Diglyphus isaea are warm-weather leafminer parasites to control leafminers. These 2mm mini-wasps are best used for preventing the establishment of several leafminer species such as Liriomyza.sp. and the Chrysanthemum Leafminer Chromatomyia (=Phytomyza) syngenesiae. They can also tackle minor infestations. And, if established, they can adequately protect a crop throughout the season.
Diglyphus isaea, which are shipped as pre-hatched, pre-fed adults, are the product of choice when leafminers are first seen, or soon expected to be seen, in a warmer area. They do best in warmer conditions.
Diglyphus isaea work by “stinging” (oviposition) the larvae of leafminers while they work in their mesophyll mines with their ovipositors (egg-laying apparati). The stinging conveys a paralyzing toxin to the pests. The toxin works right away — the larvae stop feeding. But these mini-wasps don’t stop there. They will also feed on the hosts (host-feeding), as do many Chalcid (KAL-cid) wasps (a wasp family). They will then lay 1-5 eggs next to the paralyzed larvae — up to 50 eggs in their life. The wasps’ larvae which hatch from the eggs, then consume the leafminer larvae from the outside-in (ectoparasitism). The parasites’ larvae then construct pillars of fecal matter around the remains of the much deteriorated pests. These are thought to protect the beneficial larvae from leaf drying, etc., while they undergo pupation.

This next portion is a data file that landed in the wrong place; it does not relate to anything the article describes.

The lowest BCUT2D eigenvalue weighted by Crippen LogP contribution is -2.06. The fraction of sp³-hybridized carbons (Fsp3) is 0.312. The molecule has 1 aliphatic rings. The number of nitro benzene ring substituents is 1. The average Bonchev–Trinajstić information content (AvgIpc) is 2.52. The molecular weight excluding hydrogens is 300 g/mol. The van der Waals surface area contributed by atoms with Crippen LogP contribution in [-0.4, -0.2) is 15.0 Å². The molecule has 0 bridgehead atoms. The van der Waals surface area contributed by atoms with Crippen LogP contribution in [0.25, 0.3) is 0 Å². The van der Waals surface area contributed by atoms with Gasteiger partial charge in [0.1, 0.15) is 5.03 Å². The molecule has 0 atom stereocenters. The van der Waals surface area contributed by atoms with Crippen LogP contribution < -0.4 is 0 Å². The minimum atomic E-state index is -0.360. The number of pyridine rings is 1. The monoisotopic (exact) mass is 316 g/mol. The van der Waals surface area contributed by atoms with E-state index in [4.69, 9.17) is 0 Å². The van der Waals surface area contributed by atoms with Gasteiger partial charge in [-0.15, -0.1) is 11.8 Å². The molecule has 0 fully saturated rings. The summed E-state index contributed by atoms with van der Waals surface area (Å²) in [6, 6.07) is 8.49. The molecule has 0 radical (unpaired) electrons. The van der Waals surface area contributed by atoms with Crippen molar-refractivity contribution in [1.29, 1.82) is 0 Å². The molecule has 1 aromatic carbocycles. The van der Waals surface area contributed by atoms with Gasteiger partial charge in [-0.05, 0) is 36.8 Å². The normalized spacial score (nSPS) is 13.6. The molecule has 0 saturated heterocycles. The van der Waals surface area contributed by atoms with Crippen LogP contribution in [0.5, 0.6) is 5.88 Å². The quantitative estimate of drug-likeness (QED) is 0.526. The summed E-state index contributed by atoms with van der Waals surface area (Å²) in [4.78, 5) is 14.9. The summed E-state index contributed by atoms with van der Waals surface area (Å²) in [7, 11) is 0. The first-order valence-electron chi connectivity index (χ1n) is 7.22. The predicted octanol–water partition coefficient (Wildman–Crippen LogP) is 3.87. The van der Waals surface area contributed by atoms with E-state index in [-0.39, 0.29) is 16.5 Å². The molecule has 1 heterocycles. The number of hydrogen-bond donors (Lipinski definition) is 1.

The life-span of these parasites is roughly 2 weeks in their immature stages, then 3 weeks as adults. The conditions for optimum performance will be between 75-90°F with a relative humidity of around 80%. But these are optimum conditions, and not necessarily a prerequisite of successful implementation. Please note, however, significantly cooler or warmer temperatures and humidity fluctuations may hamper reproduction and development a certain degree.
Reduction of pest numbers is a sure sign of success. Or, if used preventively, a pest no-show. The scout can sometimes see the loose fecal matter on the leaves (cause by the paralyzation process), or the organized fecal matter in the form of pillars used for the pupal tombs.
Yellow sticky traps may present a problem with these wasps. You should monitor the traps when they are in use. If parasitoid numbers on the traps get too high, remove the traps or use them for only two or three days per week.
Greenhouses, fields, interiorscapes, orchards and gardens. These wasps are reportedly successful at nearly any site.
Diglyphus isaea : Release at a rate of 0.25 to 0.5 per 10 square feet. It is recommended to make 2 introductions, one week apart.